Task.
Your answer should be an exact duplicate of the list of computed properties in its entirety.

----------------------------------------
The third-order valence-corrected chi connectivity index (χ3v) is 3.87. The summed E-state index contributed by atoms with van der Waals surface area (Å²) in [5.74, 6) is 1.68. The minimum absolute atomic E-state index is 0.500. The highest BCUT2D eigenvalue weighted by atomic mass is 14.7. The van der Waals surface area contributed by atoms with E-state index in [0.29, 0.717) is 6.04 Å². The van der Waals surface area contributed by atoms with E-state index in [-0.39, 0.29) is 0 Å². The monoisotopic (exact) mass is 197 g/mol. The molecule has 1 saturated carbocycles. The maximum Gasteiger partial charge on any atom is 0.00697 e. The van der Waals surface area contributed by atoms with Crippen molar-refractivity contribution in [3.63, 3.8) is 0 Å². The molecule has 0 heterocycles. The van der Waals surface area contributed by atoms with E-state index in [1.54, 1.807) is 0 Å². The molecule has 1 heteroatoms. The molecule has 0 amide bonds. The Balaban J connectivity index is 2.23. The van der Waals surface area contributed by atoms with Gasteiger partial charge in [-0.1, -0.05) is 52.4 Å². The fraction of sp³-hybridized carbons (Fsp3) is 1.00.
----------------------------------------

The third-order valence-corrected chi connectivity index (χ3v) is 3.87. The summed E-state index contributed by atoms with van der Waals surface area (Å²) in [5.74, 6) is 1.68. The minimum absolute atomic E-state index is 0.500. The highest BCUT2D eigenvalue weighted by atomic mass is 14.7. The van der Waals surface area contributed by atoms with E-state index in [0.29, 0.717) is 6.04 Å². The van der Waals surface area contributed by atoms with E-state index in [-0.39, 0.29) is 0 Å². The monoisotopic (exact) mass is 197 g/mol. The molecule has 1 saturated carbocycles. The maximum Gasteiger partial charge on any atom is 0.00697 e. The van der Waals surface area contributed by atoms with Crippen molar-refractivity contribution in [3.63, 3.8) is 0 Å². The molecule has 0 heterocycles. The van der Waals surface area contributed by atoms with E-state index in [1.54, 1.807) is 0 Å². The molecule has 1 heteroatoms. The molecule has 0 amide bonds. The Balaban J connectivity index is 2.23. The van der Waals surface area contributed by atoms with Gasteiger partial charge in [-0.1, -0.05) is 52.4 Å². The fraction of sp³-hybridized carbons (Fsp3) is 1.00.